A run on the… insurance company?

In Singapore, insurance companies do more than just cover you when you turn up your toes.

For whatever reason, whole-life insurance policies are seen as a legitimate investment tool over here (they’re not, by the way). Instead of brokerage accounts, Singaporean investors like to use “investment-linked insurance policies” – wrap accounts for unit trusts – as a way of accessing the markets, or just as a way to “pass something on to the children”.

The insurance companies love this, of course – they can rip two enormous layers of fees out of customers (wrap account management fees, and unit trust management fees) and lock them in for ten to twenty years.

So when one of those insurance companies teeters, as AIG famously did yesterday, people rush to withdraw their investment funds. Which is, I guess, justifiable. (Unless you’re paying enormous early termination fees, as you do with insurance policies.)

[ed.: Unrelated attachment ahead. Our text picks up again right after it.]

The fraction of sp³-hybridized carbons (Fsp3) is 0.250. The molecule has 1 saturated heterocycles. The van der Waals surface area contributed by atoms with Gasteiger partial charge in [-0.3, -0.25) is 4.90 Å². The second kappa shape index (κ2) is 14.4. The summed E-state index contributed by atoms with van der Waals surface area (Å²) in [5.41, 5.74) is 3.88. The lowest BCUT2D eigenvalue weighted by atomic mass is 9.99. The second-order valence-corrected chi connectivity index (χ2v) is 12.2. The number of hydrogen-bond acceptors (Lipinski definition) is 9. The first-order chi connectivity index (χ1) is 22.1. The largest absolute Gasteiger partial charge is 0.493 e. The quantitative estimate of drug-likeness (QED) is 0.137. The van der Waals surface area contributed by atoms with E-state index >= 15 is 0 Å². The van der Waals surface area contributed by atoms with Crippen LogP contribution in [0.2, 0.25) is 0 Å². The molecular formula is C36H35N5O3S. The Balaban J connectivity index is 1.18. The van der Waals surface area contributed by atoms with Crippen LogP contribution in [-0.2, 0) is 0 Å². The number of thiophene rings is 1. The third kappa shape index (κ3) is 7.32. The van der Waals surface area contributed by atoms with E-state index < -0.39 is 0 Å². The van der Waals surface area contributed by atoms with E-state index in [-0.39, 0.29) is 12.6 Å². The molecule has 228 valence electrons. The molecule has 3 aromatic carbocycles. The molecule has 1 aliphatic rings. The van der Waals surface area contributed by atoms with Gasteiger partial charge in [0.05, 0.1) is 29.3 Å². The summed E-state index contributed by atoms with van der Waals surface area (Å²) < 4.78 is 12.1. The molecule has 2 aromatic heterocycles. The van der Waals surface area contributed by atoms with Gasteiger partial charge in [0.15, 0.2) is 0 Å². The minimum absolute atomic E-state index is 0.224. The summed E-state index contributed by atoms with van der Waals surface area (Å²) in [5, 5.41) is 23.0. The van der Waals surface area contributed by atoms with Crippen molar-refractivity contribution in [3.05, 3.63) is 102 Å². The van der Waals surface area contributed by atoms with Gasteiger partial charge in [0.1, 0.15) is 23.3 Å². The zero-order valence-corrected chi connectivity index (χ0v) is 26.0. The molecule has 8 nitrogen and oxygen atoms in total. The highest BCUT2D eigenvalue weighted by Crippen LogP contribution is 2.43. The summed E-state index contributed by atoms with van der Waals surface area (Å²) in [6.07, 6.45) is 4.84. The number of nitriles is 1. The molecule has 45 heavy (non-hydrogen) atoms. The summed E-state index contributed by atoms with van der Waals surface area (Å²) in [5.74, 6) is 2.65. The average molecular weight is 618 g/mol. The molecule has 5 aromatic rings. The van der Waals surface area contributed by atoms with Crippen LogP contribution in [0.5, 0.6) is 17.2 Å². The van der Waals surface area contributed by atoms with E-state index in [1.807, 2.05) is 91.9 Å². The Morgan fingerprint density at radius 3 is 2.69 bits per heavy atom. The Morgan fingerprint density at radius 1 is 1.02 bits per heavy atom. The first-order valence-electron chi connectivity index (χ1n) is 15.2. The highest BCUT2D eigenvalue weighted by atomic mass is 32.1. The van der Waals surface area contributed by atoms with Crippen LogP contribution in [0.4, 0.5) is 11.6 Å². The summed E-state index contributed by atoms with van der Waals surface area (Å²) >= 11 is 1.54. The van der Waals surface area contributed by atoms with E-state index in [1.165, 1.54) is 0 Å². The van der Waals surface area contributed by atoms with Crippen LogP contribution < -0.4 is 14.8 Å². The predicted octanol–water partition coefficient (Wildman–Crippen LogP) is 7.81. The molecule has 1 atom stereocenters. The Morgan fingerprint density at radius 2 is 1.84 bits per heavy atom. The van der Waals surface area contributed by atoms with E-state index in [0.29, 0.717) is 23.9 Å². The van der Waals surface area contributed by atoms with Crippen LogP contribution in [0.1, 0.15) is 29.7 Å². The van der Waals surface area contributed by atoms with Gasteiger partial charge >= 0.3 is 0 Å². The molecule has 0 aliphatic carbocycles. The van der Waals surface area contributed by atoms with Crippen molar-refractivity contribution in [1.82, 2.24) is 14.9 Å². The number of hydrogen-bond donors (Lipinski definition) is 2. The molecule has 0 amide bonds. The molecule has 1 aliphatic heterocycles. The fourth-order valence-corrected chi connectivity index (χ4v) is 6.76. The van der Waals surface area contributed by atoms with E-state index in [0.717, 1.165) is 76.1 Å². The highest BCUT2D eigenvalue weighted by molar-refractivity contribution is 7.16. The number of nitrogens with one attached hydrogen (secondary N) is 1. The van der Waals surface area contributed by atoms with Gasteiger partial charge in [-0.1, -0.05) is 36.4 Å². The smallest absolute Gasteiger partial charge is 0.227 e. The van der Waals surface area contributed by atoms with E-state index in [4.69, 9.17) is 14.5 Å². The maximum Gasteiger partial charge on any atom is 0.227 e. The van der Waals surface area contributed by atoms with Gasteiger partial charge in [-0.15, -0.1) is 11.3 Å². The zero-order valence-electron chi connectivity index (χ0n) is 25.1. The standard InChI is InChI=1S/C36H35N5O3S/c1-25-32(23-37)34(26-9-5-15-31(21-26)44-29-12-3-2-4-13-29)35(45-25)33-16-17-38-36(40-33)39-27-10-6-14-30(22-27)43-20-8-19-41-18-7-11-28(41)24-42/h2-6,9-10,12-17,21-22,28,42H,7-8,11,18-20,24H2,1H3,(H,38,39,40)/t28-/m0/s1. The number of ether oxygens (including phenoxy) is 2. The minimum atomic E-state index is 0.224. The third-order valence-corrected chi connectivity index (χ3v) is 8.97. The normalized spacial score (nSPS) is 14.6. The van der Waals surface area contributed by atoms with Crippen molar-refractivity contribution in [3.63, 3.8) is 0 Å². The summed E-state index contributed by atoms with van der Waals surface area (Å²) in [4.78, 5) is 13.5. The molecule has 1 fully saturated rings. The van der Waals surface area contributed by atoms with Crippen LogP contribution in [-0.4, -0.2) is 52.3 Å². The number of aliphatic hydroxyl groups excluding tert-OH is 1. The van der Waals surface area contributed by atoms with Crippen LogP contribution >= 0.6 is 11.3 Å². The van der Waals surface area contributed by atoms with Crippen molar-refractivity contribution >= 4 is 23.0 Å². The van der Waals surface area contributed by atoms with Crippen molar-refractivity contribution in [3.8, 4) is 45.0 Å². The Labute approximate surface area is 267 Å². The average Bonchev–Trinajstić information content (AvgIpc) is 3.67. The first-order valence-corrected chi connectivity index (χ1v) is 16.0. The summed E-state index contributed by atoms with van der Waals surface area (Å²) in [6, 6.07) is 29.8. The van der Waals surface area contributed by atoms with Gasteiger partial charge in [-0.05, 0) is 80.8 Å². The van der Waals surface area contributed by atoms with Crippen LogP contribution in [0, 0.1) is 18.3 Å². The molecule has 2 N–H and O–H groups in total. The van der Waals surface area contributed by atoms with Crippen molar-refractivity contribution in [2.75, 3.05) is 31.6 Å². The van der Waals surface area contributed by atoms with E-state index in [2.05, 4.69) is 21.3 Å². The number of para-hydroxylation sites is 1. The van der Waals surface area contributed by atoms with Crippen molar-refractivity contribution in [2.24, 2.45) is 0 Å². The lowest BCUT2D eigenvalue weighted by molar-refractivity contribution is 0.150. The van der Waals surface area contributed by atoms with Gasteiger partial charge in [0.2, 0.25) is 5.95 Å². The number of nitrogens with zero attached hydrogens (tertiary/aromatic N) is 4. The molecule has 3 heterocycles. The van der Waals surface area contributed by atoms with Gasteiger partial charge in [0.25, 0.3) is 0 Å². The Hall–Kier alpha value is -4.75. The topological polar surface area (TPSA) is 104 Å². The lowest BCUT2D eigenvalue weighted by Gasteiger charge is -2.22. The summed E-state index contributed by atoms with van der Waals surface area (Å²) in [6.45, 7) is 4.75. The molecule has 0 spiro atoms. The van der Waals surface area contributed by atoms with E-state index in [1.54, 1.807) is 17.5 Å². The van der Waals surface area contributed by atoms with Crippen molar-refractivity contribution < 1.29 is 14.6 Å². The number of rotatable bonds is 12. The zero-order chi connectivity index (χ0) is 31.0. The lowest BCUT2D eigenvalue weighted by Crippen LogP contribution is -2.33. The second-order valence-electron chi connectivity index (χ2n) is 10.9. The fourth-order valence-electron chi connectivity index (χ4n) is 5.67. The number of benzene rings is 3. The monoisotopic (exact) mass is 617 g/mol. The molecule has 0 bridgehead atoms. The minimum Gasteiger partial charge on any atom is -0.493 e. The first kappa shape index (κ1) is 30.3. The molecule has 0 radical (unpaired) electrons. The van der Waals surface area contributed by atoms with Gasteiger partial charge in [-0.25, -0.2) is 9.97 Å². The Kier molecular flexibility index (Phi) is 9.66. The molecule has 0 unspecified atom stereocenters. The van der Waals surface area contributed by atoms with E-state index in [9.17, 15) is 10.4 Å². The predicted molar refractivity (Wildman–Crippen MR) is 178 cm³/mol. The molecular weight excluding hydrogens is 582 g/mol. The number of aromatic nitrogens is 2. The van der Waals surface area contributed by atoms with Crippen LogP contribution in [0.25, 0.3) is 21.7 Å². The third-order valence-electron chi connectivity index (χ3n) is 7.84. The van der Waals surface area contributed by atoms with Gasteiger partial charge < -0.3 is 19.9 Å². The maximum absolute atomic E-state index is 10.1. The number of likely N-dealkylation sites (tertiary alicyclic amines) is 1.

But why were people still withdrawing their money todayafter the $85 billion bailout?

Here’s the BBC’s coverage.

Postscript: I was cold-called a few months ago by a guy selling these “investment-linked insurance policies”. The fee structure blew my mind – 7% upfront and 1.25% per annum, compared to 0.3% upfront brokerage and 0.3% per annum management fees if I were to buy an index fund. Clearly I’m in the wrong business.

Post-postscript: The ex-chairman of NTUC Income, one of Singapore’s larger insurance companies, has his own blog – and he addresses this very question.

Post-post-postscript: A Pravda article about the AIG run contains this gaffe-tacular graf, reproduced exactly:

‘There is alot of uncertainty in the US market and financial institutions are collapsing one by one. If AIG files for bankruptcy and AIA goes go bust, our funds may be frozen or suspended and I may lose everthing,’ he said. His annual premiums amounted to $50,000.

The big one: “alot”, not a word. This drives me nuts – you wouldn’t write “alittle”, right?

There’re at least three other errors in that excerpt. Is Pravda running short of editors – or spell-checking software?

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